• Another aspect of the method is where the measurement configuration matrix MC is an identity matrix of size m where m=number of measured parameters.
  • Another aspect of the method is where the fault configuration matrix FC is an identity matrix of size n where n=the number of performance faults being estimated.
  • Another aspect of the method is where a zero entry in the measurement configuration matrix MC main diagonal represents a questionable or missing parameter measurement.
  • Another aspect of the method is where a zero entry in the fault configuration matrix FC main diagonal represents those faults whose estimation is affected by the loss of a corresponding measurement parameter(s) that is used to calculate the performance estimate.
  • The details of one or more embodiments of the invention are set forth in the accompanying drawings and the description below. Other features, objects, and advantages of the invention will be apparent from the description and drawings, and from the claims.
  • BRIEF DESCRIPTION OF THE DRAWINGS
  • FIG. 1 is a block diagram of an exemplary method.
  • FIG. 2 is an exemplary application framework of the individual modules of the invention.
  • DETAILED DESCRIPTION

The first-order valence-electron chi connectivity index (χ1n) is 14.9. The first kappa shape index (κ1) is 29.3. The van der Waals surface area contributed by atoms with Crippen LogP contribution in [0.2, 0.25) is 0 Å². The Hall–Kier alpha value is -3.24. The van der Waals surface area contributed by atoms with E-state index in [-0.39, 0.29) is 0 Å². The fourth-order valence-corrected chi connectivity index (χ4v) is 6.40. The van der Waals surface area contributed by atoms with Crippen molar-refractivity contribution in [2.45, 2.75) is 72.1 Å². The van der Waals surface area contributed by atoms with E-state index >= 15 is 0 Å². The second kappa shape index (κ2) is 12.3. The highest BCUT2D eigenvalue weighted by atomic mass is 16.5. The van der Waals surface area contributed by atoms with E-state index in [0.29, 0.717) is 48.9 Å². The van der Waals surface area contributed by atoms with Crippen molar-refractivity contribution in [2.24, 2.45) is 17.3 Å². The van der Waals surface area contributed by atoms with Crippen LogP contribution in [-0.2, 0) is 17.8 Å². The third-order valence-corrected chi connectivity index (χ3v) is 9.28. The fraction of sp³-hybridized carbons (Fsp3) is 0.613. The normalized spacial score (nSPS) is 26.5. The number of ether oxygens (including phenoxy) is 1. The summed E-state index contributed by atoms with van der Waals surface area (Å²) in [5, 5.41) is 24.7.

• Embodiments of the invention will be described with reference to the accompanying drawing figures wherein like numbers represent like elements throughout. Further, it is to be understood that the phraseology and terminology used herein is for the purpose of description and should not be regarded as limiting. The use of “including,” “comprising,” or “having” and variations thereof herein is meant to encompass the items listed thereafter and equivalents thereof as well as additional items. The terms “mounted,” “connected,” and “coupled” are used broadly and encompass both direct and indirect mounting, connecting, and coupling. Further, “connected” and “coupled” are not restricted to physical or mechanical connections or couplings.
  • The invention is not limited to any particular software language described or implied in the figures. A variety of alternative software languages may be used for implementation of the invention. Some components and items are illustrated and described as if they were hardware elements, as is common practice within the art. However, various components in the method and system may be implemented in software or hardware.
  • The invention is a modular framework and may be deployed as software as an application program tangibly embodied on a program storage device. The application code for execution can reside on a plurality of different types of computer readable media known to those skilled in the art.